Helicopter pilots, auxiliary personnel and ground crews are subjected to noise hazards at their workplaces. For prevention purposes, the level of actual noise impact at the workplaces must be measured, and its origin identified. In some fields of helicopter deployment, considerable use is made of headsets for radio communications. In certain cases, pilots simultaneously monitor not only several radio channels, but also a number of radio beacon channels for orientation purposes. The total noise impact upon the pilot can be measured directly only by means of an ear microphone. Flight safety issues prevent such microphones from being used, however. The objective of the project is to ascertain noise impact values from which the assessment level for employees can reliably be calculated. The assessment level is a measure of the affect of a noise upon human hearing. It represents the level of a constant noise over a period of eight hours, or the equivalent level. Limit values for the assessment level can be found in the applicable statutory provisions.
As ear microphones cannot be used directly for measurement of the noise impact upon pilots, a new measurement method had to be developed. The component of noise exposure caused by radio communication was to be measured separately from the exposure to noise in the cockpit. The sound level in the cockpit is measured by means of sound level meters. The dosimeter measurement technique developed by the BIA (BG institute for occupational safety) projects concerning noise impact at construction site workplaces was also used here for some measurements. Where possible, statistically validated mean values and standard deviations for the noise impact were to be measured for employees for specific occupational groups, areas of deployment, or helicopter categories.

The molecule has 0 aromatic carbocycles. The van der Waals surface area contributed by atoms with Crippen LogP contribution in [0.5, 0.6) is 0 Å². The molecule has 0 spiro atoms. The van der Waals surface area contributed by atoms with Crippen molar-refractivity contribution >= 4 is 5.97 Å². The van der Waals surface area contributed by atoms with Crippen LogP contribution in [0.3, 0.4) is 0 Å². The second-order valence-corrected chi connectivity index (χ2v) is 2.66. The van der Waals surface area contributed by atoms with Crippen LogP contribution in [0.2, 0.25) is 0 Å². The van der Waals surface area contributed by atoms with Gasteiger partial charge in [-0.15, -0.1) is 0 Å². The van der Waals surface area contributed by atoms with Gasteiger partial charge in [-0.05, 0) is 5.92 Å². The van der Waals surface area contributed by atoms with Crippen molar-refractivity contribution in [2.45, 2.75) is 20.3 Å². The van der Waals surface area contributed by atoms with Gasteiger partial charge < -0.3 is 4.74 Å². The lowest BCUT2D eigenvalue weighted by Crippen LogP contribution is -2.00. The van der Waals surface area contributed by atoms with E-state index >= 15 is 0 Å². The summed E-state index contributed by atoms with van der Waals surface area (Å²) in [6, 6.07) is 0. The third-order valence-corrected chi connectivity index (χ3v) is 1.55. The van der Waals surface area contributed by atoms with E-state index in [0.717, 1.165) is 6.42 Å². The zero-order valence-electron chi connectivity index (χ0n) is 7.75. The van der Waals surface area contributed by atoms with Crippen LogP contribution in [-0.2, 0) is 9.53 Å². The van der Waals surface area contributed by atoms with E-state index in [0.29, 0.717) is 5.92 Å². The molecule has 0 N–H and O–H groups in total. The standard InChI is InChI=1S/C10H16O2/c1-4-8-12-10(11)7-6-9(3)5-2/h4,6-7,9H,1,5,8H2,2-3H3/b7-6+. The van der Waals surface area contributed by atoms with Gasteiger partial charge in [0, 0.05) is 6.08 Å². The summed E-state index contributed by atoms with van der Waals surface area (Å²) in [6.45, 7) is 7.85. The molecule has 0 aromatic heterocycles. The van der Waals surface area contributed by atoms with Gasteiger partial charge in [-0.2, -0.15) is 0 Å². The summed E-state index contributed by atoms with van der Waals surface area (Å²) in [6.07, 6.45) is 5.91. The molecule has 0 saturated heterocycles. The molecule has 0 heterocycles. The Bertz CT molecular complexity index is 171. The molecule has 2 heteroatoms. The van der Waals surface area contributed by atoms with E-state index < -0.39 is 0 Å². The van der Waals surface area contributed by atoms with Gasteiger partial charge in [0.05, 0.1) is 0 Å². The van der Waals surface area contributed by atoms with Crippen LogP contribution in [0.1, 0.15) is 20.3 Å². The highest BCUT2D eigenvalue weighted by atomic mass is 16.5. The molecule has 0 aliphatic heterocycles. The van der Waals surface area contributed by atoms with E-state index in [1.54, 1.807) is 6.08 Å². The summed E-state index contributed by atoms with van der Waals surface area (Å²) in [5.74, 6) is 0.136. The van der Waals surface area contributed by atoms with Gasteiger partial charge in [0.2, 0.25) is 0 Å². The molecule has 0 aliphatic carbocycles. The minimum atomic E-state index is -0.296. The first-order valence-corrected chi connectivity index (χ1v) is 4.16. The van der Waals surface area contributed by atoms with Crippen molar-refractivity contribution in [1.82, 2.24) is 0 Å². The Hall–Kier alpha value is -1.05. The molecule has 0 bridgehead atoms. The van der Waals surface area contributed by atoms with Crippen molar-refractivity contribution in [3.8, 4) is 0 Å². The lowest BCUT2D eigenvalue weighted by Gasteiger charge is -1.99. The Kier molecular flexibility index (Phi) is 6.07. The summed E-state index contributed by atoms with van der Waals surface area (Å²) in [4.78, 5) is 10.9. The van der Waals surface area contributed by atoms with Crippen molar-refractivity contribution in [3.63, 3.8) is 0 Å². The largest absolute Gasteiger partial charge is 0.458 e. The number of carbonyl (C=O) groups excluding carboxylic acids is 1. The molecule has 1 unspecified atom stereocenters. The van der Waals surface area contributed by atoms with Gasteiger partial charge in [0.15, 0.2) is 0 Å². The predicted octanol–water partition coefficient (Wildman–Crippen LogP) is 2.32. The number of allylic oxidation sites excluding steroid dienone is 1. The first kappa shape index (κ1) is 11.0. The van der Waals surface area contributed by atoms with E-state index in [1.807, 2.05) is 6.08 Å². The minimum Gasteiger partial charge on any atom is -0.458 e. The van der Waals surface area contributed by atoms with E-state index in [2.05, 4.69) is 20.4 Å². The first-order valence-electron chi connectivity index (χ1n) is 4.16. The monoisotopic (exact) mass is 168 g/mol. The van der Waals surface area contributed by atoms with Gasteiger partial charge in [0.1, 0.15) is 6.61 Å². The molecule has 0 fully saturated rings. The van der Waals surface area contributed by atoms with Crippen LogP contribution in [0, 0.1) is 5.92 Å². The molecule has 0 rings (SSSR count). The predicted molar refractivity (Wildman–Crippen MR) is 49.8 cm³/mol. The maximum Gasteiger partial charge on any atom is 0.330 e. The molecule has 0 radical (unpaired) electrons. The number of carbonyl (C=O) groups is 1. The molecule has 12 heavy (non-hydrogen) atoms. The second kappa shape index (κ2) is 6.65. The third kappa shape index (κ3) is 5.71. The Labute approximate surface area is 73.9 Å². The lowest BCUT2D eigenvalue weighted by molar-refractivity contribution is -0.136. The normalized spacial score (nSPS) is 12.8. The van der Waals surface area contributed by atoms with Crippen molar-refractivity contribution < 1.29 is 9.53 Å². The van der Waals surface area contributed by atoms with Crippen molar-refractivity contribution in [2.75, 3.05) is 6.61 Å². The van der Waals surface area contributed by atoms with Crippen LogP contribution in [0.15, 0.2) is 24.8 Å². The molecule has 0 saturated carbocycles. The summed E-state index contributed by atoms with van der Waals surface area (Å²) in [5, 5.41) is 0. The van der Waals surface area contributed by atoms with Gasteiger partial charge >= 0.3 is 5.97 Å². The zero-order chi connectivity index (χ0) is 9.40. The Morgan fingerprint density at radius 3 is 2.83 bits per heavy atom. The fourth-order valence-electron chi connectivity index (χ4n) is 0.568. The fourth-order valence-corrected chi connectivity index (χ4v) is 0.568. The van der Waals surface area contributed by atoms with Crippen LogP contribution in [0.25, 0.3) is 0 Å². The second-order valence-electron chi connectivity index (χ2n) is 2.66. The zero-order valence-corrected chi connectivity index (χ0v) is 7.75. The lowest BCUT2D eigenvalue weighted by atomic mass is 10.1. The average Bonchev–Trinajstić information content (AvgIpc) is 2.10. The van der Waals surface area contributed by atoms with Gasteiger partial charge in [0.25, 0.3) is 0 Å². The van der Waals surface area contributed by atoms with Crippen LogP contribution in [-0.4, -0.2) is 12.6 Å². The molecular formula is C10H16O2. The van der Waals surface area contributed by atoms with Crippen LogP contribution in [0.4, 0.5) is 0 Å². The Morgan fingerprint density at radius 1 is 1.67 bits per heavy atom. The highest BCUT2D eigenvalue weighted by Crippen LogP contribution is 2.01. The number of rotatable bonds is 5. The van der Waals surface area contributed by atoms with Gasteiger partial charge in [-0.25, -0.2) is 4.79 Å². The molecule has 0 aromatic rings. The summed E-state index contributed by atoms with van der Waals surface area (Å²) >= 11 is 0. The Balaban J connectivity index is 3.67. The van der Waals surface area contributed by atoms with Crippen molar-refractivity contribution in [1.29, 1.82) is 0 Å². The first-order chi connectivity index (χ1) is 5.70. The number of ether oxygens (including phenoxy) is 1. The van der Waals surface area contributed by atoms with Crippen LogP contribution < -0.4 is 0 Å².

The helicopter type was shown to have the greatest influence upon the noise impact upon the pilot. Classification by activity or occupational group (e.g. pipeline survey flights, crop work, personnel transport) is not necessary. The level of radio communication, where applicable, also had a considerable bearing upon the pilot's noise exposure. Case-by-case measurements are recommended for precise measurement of the noise exposure. Where performance of measurements is not possible, measured noise impact values obtained for comparable helicopter types and activities (for example from the present project) may be used, consideration being given to the associated uncertainty. The noise exposure of the auxiliary personnel and ground crews studied in the project was influenced essentially by the time spent by these personnel in the proximity of the helicopter with the engine running, and their distance from it.
trafficType of hazard:
Lärm, Exposition, Transport und VerkehrDescription, key words:
helicopter pilot, auxiliary personnel and ground crews, noise, noise hazard, prevention, noise impact, assessment level, headset, radio communication, measurement method